A guest post from high school senior Anna Bachiochi, a member of the Montrose School class of 2020.
In this endlessly-complex world, can you really be a good person?
For example, we often hear about how making informed and ethical purchases is essential to being a good person. Ethical, sustainable, and cruelty-free brands market themselves as being the humane and moral alternative to the world of fast fashion and illegal practices behind closed doors.
This narrative, however, is not the whole story.
Many of these sustainable, vegan brands are owned by the same larger corporation as the brand that uses sweatshops or animal testing. These large corporations know that there is a subset of America who will pay extra to know that they can buy a product in good conscience, but the money the consumer pays for this ethical product goes right back to support the people who sell the unethical version of the product as well.
Even if you can find a small, ethical brand, the CEO of that company will likely support or give money to something with which you disagree. In the end, you will always be providing business to support some immoral practice or some corrupted CEO.
So what does it mean to be a good person in such a complex world?
NBC’s The Good Place tries to answer this very question. The show starts out by exploring the stories of four not-so-good people who realize that they have been accidentally placed in Heaven (or “The Good Place”), but by the third season, it is revealed to the characters that no one has actually gotten into the Good Place in more than five hundred years. Why? “Because every day, the world gets a little more complicated. And every day, being a good person gets a little bit harder,” says Hank Green, whose video on the topic inspired me to write this article.
Basically, in the world of The Good Place, every action a human does receives a net positive or net negative number of points based on the action’s effect on the world. At the end of a human’s life, the total number of points are added up together to create a human’s total score. If that score meets a certain threshold, the human is deemed a good person and spends eternity in the Good Place. If not, they are tortured forever in the Bad Place.
Sounds fair, right? So what’s the problem?
Today’s world is too complicated for anyone to get a good enough score. Even a character who knows all the rules of the system and attempts to accumulate points his whole life still cannot gain enough points because even his calculated actions have many more negative consequences than he intends.
But what actually makes a person good? Is there more to a person than the sum total or their good and bad actions? The Good Place’s system of points utilizes utilitarian morality, which basically states that the greater the net good that comes out of an action, the more morally good it is. If you are a utilitarian, you would consider it morally just to kill one person if it would save the lives of thousands of others because the positive of the action (saving thousands of lives) outweighs the negative (killing one person). If you use this system to judge the moral goodness of a person, you add up all of the good effects of their actions and subtract out the evil effects.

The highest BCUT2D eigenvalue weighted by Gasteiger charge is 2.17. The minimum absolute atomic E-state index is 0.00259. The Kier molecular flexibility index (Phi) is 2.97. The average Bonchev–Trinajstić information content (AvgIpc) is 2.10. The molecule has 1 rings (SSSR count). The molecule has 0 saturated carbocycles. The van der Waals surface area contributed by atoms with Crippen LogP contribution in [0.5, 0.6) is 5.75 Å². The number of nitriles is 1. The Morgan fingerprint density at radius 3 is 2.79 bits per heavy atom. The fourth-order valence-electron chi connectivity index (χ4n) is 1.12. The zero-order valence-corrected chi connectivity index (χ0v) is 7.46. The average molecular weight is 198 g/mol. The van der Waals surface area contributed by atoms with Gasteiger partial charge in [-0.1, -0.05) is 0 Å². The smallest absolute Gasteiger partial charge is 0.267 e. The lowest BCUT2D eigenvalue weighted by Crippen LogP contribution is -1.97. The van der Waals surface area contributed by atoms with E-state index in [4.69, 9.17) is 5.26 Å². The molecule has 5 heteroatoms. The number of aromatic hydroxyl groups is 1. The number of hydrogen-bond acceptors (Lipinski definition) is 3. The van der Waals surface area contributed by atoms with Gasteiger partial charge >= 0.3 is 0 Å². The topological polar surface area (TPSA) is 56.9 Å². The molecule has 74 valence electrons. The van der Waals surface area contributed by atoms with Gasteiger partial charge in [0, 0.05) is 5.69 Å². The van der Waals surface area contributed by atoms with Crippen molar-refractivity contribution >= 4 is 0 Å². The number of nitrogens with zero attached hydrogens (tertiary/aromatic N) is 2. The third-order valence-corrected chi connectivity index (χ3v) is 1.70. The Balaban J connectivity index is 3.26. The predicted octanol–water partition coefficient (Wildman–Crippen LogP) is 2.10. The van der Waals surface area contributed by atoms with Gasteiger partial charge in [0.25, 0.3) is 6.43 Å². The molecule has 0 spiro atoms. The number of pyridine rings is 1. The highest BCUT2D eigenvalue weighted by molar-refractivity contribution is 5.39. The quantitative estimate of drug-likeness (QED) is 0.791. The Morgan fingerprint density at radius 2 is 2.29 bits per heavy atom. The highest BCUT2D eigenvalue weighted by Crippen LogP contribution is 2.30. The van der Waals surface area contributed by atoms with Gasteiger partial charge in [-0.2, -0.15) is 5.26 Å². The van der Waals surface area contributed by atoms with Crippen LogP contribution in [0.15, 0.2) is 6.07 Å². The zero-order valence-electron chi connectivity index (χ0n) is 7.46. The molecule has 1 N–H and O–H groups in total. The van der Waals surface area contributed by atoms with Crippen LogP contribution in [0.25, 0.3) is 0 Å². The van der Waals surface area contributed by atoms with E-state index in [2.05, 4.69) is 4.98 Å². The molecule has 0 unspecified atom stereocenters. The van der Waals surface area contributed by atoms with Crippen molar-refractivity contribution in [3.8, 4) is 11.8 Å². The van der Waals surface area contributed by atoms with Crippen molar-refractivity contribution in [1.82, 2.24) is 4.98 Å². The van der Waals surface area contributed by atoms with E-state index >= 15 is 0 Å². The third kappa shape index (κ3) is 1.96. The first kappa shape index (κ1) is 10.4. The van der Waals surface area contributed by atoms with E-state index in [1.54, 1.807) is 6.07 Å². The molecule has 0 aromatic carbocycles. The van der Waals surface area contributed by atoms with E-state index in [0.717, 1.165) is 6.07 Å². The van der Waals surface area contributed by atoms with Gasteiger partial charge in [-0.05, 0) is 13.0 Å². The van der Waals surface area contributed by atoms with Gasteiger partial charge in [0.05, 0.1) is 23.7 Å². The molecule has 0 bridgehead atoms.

But in today’s world, our actions have many many, more negative consequences than we could ever know. From a utilitarian point of view, as the Good Place points out, it is impossible to be a good person in the modern world. But is utilitarianism the end all and be all of morality?
Utilitarianism relies on a few assumptions about our lives:
- We can know the sum total of the good and bad of each choice we make.
- We can know exactly how bad each of the alternatives are and can rank each of these choices accordingly.
In today’s world more than ever, these ideas are simply not true. We can never know exactly how much good and bad each action we chose does, and we can never know exactly how much worse buying almond milk instead of oat milk is, especially if buying almond milk will make our families happier.
Additionally, there is also no room for death-bed conversions in utilitarianism. Even if you commit to being a heroically-virtuous person at the age of seventy, you will never be able to outweigh the evil you did as a younger person.
So, apparently, utilitarianism is not the whole story.
It overlooks one of humanity’s greatest strengths: we grow and change, and we can grow and change for the better.
“The Good Place” plays with this idea eventually by creating a type of purgatory after death, where a person faces his underlying moral shortcomings again and again until he begins to overcome them. Instead of focusing on the effects of human actions, this system focuses on the intentions behind the actions. It displays a profound faith in humanity, one that claims that every human, if given the opportunity, will try and try and try again to become a better person.
So: can we be good people in 2020?
Well, we can certainly try. And that, in the end, is what is most important.